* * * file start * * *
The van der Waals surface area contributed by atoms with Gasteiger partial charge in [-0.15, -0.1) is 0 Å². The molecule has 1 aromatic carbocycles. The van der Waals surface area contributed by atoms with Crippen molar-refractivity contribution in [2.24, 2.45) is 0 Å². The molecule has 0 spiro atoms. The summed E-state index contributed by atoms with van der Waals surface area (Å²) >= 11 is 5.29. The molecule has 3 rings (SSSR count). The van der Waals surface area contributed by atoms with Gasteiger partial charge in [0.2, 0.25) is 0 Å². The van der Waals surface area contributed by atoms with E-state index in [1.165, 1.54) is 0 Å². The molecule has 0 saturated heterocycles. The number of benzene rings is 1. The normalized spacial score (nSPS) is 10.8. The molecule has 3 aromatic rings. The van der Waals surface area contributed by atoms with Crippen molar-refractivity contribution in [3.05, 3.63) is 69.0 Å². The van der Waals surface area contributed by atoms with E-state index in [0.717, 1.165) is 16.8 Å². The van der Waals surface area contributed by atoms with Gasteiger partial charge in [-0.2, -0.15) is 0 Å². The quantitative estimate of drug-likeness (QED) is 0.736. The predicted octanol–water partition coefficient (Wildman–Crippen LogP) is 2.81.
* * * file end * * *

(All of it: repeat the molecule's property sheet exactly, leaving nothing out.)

The van der Waals surface area contributed by atoms with Gasteiger partial charge in [-0.15, -0.1) is 0 Å². The molecule has 1 aromatic carbocycles. The van der Waals surface area contributed by atoms with Crippen molar-refractivity contribution in [2.24, 2.45) is 0 Å². The molecule has 0 spiro atoms. The summed E-state index contributed by atoms with van der Waals surface area (Å²) >= 11 is 5.29. The molecule has 3 rings (SSSR count). The van der Waals surface area contributed by atoms with Gasteiger partial charge in [0.2, 0.25) is 0 Å². The van der Waals surface area contributed by atoms with E-state index in [1.165, 1.54) is 0 Å². The molecule has 0 saturated heterocycles. The number of benzene rings is 1. The normalized spacial score (nSPS) is 10.8. The molecule has 3 aromatic rings. The van der Waals surface area contributed by atoms with Crippen molar-refractivity contribution in [3.05, 3.63) is 69.0 Å². The van der Waals surface area contributed by atoms with E-state index in [0.717, 1.165) is 16.8 Å². The van der Waals surface area contributed by atoms with Gasteiger partial charge in [-0.2, -0.15) is 0 Å². The quantitative estimate of drug-likeness (QED) is 0.736. The predicted octanol–water partition coefficient (Wildman–Crippen LogP) is 2.81.